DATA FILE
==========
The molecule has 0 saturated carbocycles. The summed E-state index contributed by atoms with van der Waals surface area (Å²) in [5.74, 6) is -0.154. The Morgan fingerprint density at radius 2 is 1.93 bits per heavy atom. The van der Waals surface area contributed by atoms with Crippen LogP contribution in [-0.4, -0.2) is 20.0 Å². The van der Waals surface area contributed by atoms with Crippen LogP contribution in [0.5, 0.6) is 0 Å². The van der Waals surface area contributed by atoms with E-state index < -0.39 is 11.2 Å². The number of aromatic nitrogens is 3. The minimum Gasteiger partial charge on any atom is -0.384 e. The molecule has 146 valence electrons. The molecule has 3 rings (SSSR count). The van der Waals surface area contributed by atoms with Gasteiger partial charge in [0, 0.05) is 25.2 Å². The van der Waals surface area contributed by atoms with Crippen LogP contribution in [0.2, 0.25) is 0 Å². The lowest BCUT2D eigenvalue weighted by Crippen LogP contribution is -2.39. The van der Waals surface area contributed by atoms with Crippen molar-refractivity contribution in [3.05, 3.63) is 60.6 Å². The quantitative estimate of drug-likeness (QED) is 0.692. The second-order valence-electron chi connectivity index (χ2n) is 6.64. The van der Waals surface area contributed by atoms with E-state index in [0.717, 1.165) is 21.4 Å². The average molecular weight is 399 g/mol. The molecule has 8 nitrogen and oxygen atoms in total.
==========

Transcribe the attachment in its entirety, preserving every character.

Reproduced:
The molecule has 0 saturated carbocycles. The summed E-state index contributed by atoms with van der Waals surface area (Å²) in [5.74, 6) is -0.154. The Morgan fingerprint density at radius 2 is 1.93 bits per heavy atom. The van der Waals surface area contributed by atoms with Crippen LogP contribution in [-0.4, -0.2) is 20.0 Å². The van der Waals surface area contributed by atoms with Crippen LogP contribution in [0.5, 0.6) is 0 Å². The van der Waals surface area contributed by atoms with E-state index < -0.39 is 11.2 Å². The number of aromatic nitrogens is 3. The minimum Gasteiger partial charge on any atom is -0.384 e. The molecule has 146 valence electrons. The molecule has 3 rings (SSSR count). The van der Waals surface area contributed by atoms with Gasteiger partial charge in [0, 0.05) is 25.2 Å². The van der Waals surface area contributed by atoms with Crippen LogP contribution in [0.2, 0.25) is 0 Å². The lowest BCUT2D eigenvalue weighted by Crippen LogP contribution is -2.39. The van der Waals surface area contributed by atoms with Crippen molar-refractivity contribution in [3.05, 3.63) is 60.6 Å². The quantitative estimate of drug-likeness (QED) is 0.692. The second-order valence-electron chi connectivity index (χ2n) is 6.64. The van der Waals surface area contributed by atoms with E-state index in [0.717, 1.165) is 21.4 Å². The average molecular weight is 399 g/mol. The molecule has 8 nitrogen and oxygen atoms in total.